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Q&A: Copeland Breathes in Police

Drummer discusses the best and worst of his former band

Over a five-album span beginning in 1977, the Police won Grammys, racked up smash hits and fought. Flirting with pop, punk, jazz, reggae and rock, and finding success in all directions, the Police could have gone any which way they wanted after the release of 1983’s multi-platinum Synchronicity. Instead, they simply went their separate ways, as singer/bassist Sting broke up the band in favor of a solo career, turning his back on the group that gave the world “Every Breath You Take,” “Roxanne” and “Message in a Bottle.” All are included on the new anthology, The Best of Sting & the Police. Drummer Stewart Copeland served as the Police’s backbeat during their seven turbulent years.

How do you feel about greatest hits records?

I like ’em. I like the original albums to be available as well, because my favorite tracks are often not the ones that are the hits. But then sometimes when I feel like some Santana I go get the compilation because you get three different albums’ worth of sort of your favorite songs — it’s just a different animal. And a slightly different running order kind of illuminates different aspects of the tracks too. I get into, “Ah, this is an early one, this is a later one, listen to how different the snare sounds,” professional stuff.

Is that what you hear when you listen back to these records?

To my own records, yeah, how different the snare drum sounds, important stuff like that.

What other kinds of things like that?

What pizza we were eating that day, that’s the strangest thing, whenever I listen to the music I’ve made I remember whatever food was from the nearest restaurant. In the last two Police albums in Montserrat there’s this kind of Caribbean cooking and actually the whole experience of being on Montserrat off of this emerald isle in the middle of the Caribbean, a twelve-hour flight away from the nearest record executive. It got really ugly towards the end of Synchronicity, but if I listen — as I had cause to do recently — we actually had a great time doing Ghost in the Machine.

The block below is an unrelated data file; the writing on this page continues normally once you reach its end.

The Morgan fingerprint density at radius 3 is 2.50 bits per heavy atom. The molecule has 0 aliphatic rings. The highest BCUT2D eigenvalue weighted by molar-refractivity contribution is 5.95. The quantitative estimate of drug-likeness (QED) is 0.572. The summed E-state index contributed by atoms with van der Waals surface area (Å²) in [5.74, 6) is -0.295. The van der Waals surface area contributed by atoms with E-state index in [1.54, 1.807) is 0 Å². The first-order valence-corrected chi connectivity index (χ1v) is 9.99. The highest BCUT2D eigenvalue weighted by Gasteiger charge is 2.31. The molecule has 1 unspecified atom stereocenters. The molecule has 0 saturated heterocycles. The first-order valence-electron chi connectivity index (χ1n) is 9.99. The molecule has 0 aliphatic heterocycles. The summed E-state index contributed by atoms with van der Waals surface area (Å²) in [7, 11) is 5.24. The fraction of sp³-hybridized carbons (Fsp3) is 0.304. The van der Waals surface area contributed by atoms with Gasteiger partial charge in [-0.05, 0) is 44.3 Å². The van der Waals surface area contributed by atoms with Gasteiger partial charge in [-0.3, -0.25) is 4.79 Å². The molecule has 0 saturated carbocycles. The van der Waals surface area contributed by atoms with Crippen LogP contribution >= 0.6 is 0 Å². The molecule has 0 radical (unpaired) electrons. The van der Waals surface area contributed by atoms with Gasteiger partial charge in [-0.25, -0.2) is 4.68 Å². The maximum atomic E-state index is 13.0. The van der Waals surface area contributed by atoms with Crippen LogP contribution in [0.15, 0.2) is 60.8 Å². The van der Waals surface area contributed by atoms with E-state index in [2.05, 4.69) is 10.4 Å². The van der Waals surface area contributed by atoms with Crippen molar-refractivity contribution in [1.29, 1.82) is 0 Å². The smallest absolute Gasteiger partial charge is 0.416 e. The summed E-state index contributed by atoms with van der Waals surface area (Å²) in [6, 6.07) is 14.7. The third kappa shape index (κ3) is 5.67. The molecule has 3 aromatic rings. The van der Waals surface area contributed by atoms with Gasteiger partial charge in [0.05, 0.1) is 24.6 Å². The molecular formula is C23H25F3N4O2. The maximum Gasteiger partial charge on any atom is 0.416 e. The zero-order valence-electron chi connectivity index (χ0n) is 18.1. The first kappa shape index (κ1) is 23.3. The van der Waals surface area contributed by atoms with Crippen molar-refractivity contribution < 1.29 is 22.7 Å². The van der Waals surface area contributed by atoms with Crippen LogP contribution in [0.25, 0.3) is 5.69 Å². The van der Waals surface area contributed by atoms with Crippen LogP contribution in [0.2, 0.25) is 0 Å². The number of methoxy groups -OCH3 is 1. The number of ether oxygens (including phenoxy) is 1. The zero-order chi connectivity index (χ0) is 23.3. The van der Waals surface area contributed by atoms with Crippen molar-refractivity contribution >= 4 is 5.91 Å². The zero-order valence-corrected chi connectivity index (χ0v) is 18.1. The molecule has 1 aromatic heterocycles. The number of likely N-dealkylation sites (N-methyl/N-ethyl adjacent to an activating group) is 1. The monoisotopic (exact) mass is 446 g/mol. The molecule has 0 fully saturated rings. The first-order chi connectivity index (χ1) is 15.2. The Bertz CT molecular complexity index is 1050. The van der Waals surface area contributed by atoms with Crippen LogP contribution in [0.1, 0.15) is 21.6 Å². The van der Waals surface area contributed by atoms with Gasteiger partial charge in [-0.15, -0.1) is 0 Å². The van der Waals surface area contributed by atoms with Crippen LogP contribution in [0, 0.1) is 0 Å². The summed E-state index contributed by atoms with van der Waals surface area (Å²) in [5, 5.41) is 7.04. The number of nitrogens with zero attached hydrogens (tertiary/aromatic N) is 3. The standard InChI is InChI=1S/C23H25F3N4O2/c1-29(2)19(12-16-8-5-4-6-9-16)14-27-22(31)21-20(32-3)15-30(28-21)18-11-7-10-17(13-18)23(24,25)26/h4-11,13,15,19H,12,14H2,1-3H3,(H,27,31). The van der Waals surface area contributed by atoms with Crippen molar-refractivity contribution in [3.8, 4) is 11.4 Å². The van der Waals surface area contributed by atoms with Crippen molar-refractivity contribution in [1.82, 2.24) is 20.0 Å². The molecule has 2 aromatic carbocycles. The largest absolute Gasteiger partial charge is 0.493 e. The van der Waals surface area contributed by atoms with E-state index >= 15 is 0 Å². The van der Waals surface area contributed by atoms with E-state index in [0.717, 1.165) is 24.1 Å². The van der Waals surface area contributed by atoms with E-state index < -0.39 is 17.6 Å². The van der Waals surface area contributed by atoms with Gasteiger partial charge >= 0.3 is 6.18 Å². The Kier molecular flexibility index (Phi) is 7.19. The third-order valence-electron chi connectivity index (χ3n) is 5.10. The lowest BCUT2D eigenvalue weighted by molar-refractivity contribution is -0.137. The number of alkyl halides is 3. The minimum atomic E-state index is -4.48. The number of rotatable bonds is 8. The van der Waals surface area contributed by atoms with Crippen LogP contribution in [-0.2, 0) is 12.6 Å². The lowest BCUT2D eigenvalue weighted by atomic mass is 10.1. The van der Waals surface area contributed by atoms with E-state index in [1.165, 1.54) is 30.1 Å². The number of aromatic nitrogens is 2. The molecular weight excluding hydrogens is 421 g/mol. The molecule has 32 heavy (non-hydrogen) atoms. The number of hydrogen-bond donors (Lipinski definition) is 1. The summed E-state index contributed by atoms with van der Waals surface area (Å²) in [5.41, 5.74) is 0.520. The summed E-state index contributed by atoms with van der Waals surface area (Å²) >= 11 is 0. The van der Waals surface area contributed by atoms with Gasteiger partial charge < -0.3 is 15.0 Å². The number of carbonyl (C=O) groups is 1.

Was there anything you wanted on here that isn’t?

Yes and no. The tracks that are on there, the ones that have every aspect of the group more or less, and there’s other tracks that are personal favorites like “Shadows in the Rain,” “Tea in the Sahara” and “Regatta de Blanc.” They’re kind of personal favorites, because they’re obscure aspects of what the group did.

What are your favorites that made the cut?

“Message in a Bottle,” “Can’t Stand Losing You,” “Roxanne,” “Every Breath You Take,” of course — actually I’m just making that up. This compilation was released in Europe, and it was amazing what happened there: It went straight to Number One and the interest was quite startling, so it’s come out here and the tracks have been slightly reconfigured. I’m not actually sure what’s on it. I think the really cool thing about it is the fact that there’s two artists that are related but quite distinct on the album and I think when Sting went off to do his solo career there were a lot of Police fans that didn’t buy into the jazz vibe, didn’t follow Sting into the many places he went musically after the Police. There’s an even larger group of people who discovered Sting as himself doing the music he did without the Police and developed a taste for that and he built up a pretty distinctly different fan base on his own music. And the Police guy who never followed Sting and the new Sting fans who aren’t really aware he was in the Police, I think both sides would benefit from exposure to the other.

Are you rankled at all that this collection is titled “Sting and the Police?”

One part of me says that changes the band name or the trademark or whatever, but that’s all small potatoes. I think the Police achieved enough so that I don’t need to be too sensitive. I like getting to all those fans Sting has earned by hard work over the last twenty years. I like having Police music exposed to those people. I hear so much snide stuff about Sting. Most of it I hear just because people think they can ingratiate themselves with me by slagging Sting, and I can’t tell you how wrong that is. It would do them good to hear some of Sting’s own stuff, which I think is great. I’m still susceptible to his harmonic sensibilities, his poetry and every other aspect of it, and, even if he plays with other musicians who wouldn’t have done the same thing with the material that I would have done, I still like the material.

I’m going to throw some song titles out there and I want to get your first impressions or what you remember from recording them: “So Lonely.”